If a first nation wants to exercise what we believe is a sovereign right as an independent first nation in matters regarding financial administration, it has to join the club. It has to sign on. It has to put its name on the schedule. Where is the optionality in that?

Local financial administration is a matter of intimate local government. We believe it has to be customized from community to community. Communities should have the right to have that local government authority. Yet the effect of clause 8 of the amended Bill C-23 is clear: only opt in or scheduled first nations can pass financial administration laws. These scheduled first nations then become perpetually subject to the federally appointed opt in institutions. First nations that do not opt in effectively forfeit a key area of local jurisdiction, that is, their financial administration. Again, where is the optionality?

One of the fears that has been brought to our attention is we have all been critical of this new burgeoning industry of third party management where Liberal friendly accounting firms get the contracts to handle the affairs of first nations that overspend by as little as 8%. We heard examples today of the gun registry that overspent by 50,000%. Yet, if a first nation overspends its budget, if it runs into financial difficulties by 8% in the deficit, the federal government can swoop in and put it under trusteeship under what we call third party management.

One of the fears now with the establishment of this management board is that the government will assign the third party management duties to the appointed board. A federal government institution appointed by the minister will now be in control of all of those communities that are under third party management. We might as well go back to the days of the Indian agent because the minister of Indian affairs will be the ultimate Indian agent as more and more communities fall into third party management because they cannot meet the basic needs of their constituents with the paltry budgets they get. They overspend. They rob Peter to pay Paul because they are tired of saying no to everyone who comes to them with a legitimate concern for new housing or to send their children to university.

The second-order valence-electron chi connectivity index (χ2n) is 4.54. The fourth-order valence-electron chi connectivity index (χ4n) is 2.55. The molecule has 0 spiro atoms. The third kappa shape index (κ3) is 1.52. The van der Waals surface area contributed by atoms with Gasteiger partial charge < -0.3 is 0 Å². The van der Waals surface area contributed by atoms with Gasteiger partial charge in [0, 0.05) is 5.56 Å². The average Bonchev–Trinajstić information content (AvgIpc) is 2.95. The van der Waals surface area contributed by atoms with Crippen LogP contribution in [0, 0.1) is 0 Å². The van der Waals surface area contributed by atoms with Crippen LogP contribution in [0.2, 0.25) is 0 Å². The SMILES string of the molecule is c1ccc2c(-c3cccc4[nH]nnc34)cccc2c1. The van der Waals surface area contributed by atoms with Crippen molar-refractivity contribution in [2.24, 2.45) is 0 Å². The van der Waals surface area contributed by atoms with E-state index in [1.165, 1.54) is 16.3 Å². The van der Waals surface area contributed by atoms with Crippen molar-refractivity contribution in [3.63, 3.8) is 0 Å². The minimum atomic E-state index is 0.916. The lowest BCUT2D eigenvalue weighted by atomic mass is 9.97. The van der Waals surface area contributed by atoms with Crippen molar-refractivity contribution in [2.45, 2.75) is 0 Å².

Some chiefs and council do overspend their budget by 8% and boom, down comes the heavy hammer of the government to put them under third party management. Now that third party management can and may be directed to the newly constituted management board, an instrument of the minister.

How fair is that? It is a catch-22 for first nations who will swallow their pride and join the Bill C-23 schedule in order to obtain from Canada the rare privilege of being able to pass their own financial laws.

It is an extension of the Indian Act. It is an extension of the colonialism that we find so offensive to begin with. The acquired jurisdiction will be very restricted. They will still be limited as to what financial administration laws they will be permitted to institute.

All financial administration laws will be subject to the unappealable veto of the federally appointed management board. There is no appeal process. If the federally appointed management board says that it does not think a certain type of financial administration bylaw should be introduced, there is no avenue of recourse. There would be no appeal. It is fascist.

Some of the most draconian measures of Bill C-23 are designed to prop up the credit worthiness of the authority, apparently at almost any cost.

In closing, from a legal point of view, Bill C-23 has fundamental constitutional flaws. From a policy point of view, the tax and borrow obsession of the bill is unresponsive to the fiscal and program reality of all but a handful of first nations. That is why there are only a small number of first nations who wish to avail themselves of these institutions.